To that effect, Aeternity integrates oracles as agents that identify real-world events and forward information on them to the blockchain the smart contracts exist on. Machine oracles act as sensors that gather and forward digital information in the format which smart contracts can read, while user oracles confirm the veracity of these information or report their own data. Each user can ask questions related to what happens in the “external world” of smart contracts and the oracles provides them with an answer. Aeternity also uses prediction market protocol which allows users to bet on the incoming data the oracles provide.

Since the oracles can request and be given access to the external data sources, they can pose a security risk to the blockchain and become a vulnerable point because of their central status in the data management. Aeternity attempts to avoid this pitfall by making the information contained in the oracle data feeds immutable as soon as they arrive on the Aeternity platform.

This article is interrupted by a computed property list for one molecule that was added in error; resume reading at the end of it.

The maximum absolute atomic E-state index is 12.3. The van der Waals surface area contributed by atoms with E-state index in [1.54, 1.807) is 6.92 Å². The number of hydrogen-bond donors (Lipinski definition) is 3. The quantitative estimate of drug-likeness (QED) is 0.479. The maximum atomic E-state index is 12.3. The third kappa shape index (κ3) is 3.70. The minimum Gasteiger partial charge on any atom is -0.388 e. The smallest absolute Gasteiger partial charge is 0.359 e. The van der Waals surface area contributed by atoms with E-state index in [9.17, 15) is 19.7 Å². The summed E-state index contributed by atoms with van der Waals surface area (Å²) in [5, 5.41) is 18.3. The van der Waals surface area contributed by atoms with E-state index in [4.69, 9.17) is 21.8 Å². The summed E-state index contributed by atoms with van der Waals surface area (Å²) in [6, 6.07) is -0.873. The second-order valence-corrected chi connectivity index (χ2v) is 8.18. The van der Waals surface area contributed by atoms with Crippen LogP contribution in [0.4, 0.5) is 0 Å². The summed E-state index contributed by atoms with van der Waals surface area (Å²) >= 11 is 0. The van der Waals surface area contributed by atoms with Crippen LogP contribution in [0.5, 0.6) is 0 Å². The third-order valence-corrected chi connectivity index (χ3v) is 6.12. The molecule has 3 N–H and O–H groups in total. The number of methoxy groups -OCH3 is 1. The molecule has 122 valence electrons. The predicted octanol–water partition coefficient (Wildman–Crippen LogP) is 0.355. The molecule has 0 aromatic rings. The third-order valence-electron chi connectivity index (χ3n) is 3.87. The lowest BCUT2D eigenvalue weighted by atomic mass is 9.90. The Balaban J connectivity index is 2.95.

Hybrid Consensus Model

To make centralized data streams such as oracles less of a security problem, it is also necessary to determine if the facts they supply are “true” or “false”. At the same time, malicious attacks can make the data sources give false values, making it necessary to implement a consensus mechanism that checks the oracles and activates in case there is a disagreement. In order to achieve this, Aeternity implemented a hybrid proof of work and proof of stake consensus mechanism on its platform. Proof of work handles the consensus on the platform while the proof of stake manages the governance. While those who mine the AE coins verify new blocks based on the PoW system, Aeternity has implemented its Cuckoo Cycle variant which allows for better scalability in terms of dynamic RAM requirements of the system. The algorithm also offers better energy efficiency and instant verification. All of this points to Aeternity’s ambition to streamline mining on easily available devices such as mobile phones in the future. Owners of the AE tokens use these as proportionate stakes based on which they vote on proposals to change and further develop the platform.